Finding a Voice When It’s Not Your Own Language

Q. Dear 40-Somethings,

I have been working for around 2 years at a job doing what I like. However, it is in an environment where most of the people speak a language where I am not very proficient at. Many of them also have more experience than me. Sometimes I feel that my voice is not heard or that my words do not weigh as much as them. Subsequently I become more and more introverted at work and avoid large group discussions.

It also does not help that the language barrier prevents me from forming very close personal relationships with my colleagues. This may also affect my progress in the company, so at times I feel less motivated about the job.

What should I do? Thank you in advance.

Dear 20-something,

I would recommend taking the language as a class, get a tutor or find a person/friend who is fluent in the language with whom you can speak and practice.  If the only issue is the language barrier, learning the language should help resolve the issue of being heard and will further allow her to build work relationships/connections. – 40-something, financial advisor, New York, NY


Dear 20-something,

My first suggestion is to work on your language skills ASAP.  Take on-line courses, purchase a CD based language program and listen in your car, sign up at a local college extension branch, hire a private tutor… choose whatever best fits your lifestyle and financial situation.    You need to be proficient in the language that is conducted at your workplace to do your job well so this will only help in you in the long run.

My second suggestion is don’t shy away from your colleagues – rather force yourself to be social with them.  Maybe you don’t want to always be in a group social situation, rather try to connect with colleagues one-on-one.  Have coffee breaks, lunch, after work drinks, whatever works in your environment to make some friends.   This will increase your language proficiency and also keep you in the loop of what is going on at work.  The more you pull away the harder it will be to stay relevant, connected and productive in your job.   Good luck. – 40-sometthing, married, mom, fashion industry, San Diego, CA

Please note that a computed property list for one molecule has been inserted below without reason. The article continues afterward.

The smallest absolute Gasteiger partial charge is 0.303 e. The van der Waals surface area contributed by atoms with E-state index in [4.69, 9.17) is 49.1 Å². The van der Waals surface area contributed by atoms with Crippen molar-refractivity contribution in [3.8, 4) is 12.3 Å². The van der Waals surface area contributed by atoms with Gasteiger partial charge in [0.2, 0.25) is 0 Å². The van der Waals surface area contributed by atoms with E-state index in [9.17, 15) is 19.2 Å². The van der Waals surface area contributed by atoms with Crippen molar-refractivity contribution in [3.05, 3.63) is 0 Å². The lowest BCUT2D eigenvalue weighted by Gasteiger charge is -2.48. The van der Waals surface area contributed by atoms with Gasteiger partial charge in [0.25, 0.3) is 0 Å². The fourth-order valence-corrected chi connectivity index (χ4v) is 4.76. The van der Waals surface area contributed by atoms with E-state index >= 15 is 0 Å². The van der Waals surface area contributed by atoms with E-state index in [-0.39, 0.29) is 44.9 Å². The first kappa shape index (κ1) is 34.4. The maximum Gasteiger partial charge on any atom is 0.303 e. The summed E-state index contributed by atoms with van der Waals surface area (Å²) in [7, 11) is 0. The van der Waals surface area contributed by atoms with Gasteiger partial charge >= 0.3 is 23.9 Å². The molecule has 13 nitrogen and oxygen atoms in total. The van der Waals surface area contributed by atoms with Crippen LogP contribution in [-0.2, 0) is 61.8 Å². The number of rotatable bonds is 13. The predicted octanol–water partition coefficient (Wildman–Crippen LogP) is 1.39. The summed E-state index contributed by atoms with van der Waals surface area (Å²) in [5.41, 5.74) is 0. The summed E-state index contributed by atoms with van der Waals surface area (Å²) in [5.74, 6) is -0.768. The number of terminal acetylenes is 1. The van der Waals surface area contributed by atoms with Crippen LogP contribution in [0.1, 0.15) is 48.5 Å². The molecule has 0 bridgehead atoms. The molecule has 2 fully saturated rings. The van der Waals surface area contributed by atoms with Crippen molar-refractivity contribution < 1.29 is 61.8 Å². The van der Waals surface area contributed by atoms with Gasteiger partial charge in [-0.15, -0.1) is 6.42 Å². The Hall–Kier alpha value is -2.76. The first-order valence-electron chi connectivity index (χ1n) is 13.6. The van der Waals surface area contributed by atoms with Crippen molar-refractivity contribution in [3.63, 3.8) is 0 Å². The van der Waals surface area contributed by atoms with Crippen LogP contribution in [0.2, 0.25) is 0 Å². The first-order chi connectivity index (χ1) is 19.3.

Dear 20-something,

Try to find a mentor in your organization. You enjoy the job and you have been there for two years so try to find someone who you can approach and ask for guidance to help you decode the inner workings of the organization and help you find your voice. A mentor is someone you can go to for advice, friendship, encouragement and guidance in navigating your career. When you are employed you need someone you can go to who you do not directly report to who you could go to if you are not coping well or not understanding an issue. You need to be able to talk to someone sincerely without fear of consequences.  They may come from inside or outside your company but they should be objective and have your best interests in mind rather than the interests of the company.

Many companies have formal mentorship programs but if yours doesn’t you can seek someone externally. Try going to networking groups for your industry. Check out local meetups ( that may connect you to other people with your same background / culture who have gone through the same struggles. And within that you may find someone who is in your industry who you can develop a mentorship relationship with. You could also try searching LinkedIn for people with a similar background. It’s always nice when you can talk to someone and know that you are not alone. It’s not hard to ask. You can just tell them how much you value their expertise and ask them how they got to where they are. If it clicks, it will develop naturally. – 40-something, married, marketing, Columbus, OH

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